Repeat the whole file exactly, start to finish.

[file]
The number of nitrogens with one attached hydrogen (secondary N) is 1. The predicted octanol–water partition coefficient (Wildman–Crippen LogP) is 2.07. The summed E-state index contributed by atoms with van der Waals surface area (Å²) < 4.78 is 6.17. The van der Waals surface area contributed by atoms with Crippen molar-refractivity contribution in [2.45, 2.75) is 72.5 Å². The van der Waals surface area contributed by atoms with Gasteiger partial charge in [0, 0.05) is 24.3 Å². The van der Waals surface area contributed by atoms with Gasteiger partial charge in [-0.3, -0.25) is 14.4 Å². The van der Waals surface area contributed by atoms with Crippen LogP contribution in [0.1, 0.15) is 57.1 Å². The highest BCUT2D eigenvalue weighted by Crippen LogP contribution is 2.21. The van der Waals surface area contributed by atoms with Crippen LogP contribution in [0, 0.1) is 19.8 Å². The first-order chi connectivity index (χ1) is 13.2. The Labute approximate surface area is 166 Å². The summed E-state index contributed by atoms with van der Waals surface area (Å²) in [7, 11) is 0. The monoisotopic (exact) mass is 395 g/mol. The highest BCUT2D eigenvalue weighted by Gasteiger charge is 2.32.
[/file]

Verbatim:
The number of nitrogens with one attached hydrogen (secondary N) is 1. The predicted octanol–water partition coefficient (Wildman–Crippen LogP) is 2.07. The summed E-state index contributed by atoms with van der Waals surface area (Å²) < 4.78 is 6.17. The van der Waals surface area contributed by atoms with Crippen molar-refractivity contribution in [2.45, 2.75) is 72.5 Å². The van der Waals surface area contributed by atoms with Gasteiger partial charge in [0, 0.05) is 24.3 Å². The van der Waals surface area contributed by atoms with Gasteiger partial charge in [-0.3, -0.25) is 14.4 Å². The van der Waals surface area contributed by atoms with Crippen LogP contribution in [0.1, 0.15) is 57.1 Å². The highest BCUT2D eigenvalue weighted by Crippen LogP contribution is 2.21. The van der Waals surface area contributed by atoms with Crippen LogP contribution in [0, 0.1) is 19.8 Å². The first-order chi connectivity index (χ1) is 13.2. The Labute approximate surface area is 166 Å². The summed E-state index contributed by atoms with van der Waals surface area (Å²) in [7, 11) is 0. The monoisotopic (exact) mass is 395 g/mol. The highest BCUT2D eigenvalue weighted by Gasteiger charge is 2.32.